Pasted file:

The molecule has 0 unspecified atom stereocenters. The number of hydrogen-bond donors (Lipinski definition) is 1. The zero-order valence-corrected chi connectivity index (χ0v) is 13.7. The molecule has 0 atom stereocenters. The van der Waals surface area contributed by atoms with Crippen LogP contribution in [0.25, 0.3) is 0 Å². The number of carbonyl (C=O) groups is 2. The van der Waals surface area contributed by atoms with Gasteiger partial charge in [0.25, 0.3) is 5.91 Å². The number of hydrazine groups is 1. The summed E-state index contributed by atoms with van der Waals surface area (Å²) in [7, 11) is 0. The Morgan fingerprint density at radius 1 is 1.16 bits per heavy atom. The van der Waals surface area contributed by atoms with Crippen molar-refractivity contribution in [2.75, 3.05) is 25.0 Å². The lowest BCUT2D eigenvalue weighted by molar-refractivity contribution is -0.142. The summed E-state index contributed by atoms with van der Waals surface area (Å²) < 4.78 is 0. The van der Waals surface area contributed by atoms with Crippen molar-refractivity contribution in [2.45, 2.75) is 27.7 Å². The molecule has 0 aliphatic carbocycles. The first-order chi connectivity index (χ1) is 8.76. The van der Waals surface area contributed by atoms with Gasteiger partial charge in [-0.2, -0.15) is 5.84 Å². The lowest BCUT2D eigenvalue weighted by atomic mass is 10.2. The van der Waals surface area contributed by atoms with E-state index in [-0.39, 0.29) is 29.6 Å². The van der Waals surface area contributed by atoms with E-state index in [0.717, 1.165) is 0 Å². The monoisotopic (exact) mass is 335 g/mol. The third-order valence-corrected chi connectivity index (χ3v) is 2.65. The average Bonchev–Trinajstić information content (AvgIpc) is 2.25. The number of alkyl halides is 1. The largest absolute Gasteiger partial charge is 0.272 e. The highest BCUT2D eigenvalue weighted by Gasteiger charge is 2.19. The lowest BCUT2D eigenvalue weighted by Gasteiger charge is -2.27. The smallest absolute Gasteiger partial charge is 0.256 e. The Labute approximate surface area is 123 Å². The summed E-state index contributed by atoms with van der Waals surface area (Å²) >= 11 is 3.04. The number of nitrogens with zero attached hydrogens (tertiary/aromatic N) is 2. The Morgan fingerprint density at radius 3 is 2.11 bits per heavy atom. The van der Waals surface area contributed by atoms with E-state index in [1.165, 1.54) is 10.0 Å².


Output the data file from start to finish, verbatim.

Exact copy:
The molecule has 0 unspecified atom stereocenters. The number of hydrogen-bond donors (Lipinski definition) is 1. The zero-order valence-corrected chi connectivity index (χ0v) is 13.7. The molecule has 0 atom stereocenters. The van der Waals surface area contributed by atoms with Crippen LogP contribution in [0.25, 0.3) is 0 Å². The number of carbonyl (C=O) groups is 2. The van der Waals surface area contributed by atoms with Gasteiger partial charge in [0.25, 0.3) is 5.91 Å². The number of hydrazine groups is 1. The summed E-state index contributed by atoms with van der Waals surface area (Å²) in [7, 11) is 0. The Morgan fingerprint density at radius 1 is 1.16 bits per heavy atom. The van der Waals surface area contributed by atoms with Crippen molar-refractivity contribution in [2.75, 3.05) is 25.0 Å². The lowest BCUT2D eigenvalue weighted by molar-refractivity contribution is -0.142. The summed E-state index contributed by atoms with van der Waals surface area (Å²) < 4.78 is 0. The van der Waals surface area contributed by atoms with Crippen molar-refractivity contribution in [2.45, 2.75) is 27.7 Å². The molecule has 0 aliphatic carbocycles. The first-order chi connectivity index (χ1) is 8.76. The van der Waals surface area contributed by atoms with Gasteiger partial charge in [-0.2, -0.15) is 5.84 Å². The lowest BCUT2D eigenvalue weighted by atomic mass is 10.2. The van der Waals surface area contributed by atoms with E-state index in [-0.39, 0.29) is 29.6 Å². The van der Waals surface area contributed by atoms with E-state index in [0.717, 1.165) is 0 Å². The monoisotopic (exact) mass is 335 g/mol. The third-order valence-corrected chi connectivity index (χ3v) is 2.65. The average Bonchev–Trinajstić information content (AvgIpc) is 2.25. The number of alkyl halides is 1. The largest absolute Gasteiger partial charge is 0.272 e. The highest BCUT2D eigenvalue weighted by Gasteiger charge is 2.19. The lowest BCUT2D eigenvalue weighted by Gasteiger charge is -2.27. The smallest absolute Gasteiger partial charge is 0.256 e. The Labute approximate surface area is 123 Å². The summed E-state index contributed by atoms with van der Waals surface area (Å²) >= 11 is 3.04. The number of nitrogens with zero attached hydrogens (tertiary/aromatic N) is 2. The Morgan fingerprint density at radius 3 is 2.11 bits per heavy atom. The van der Waals surface area contributed by atoms with E-state index in [1.165, 1.54) is 10.0 Å².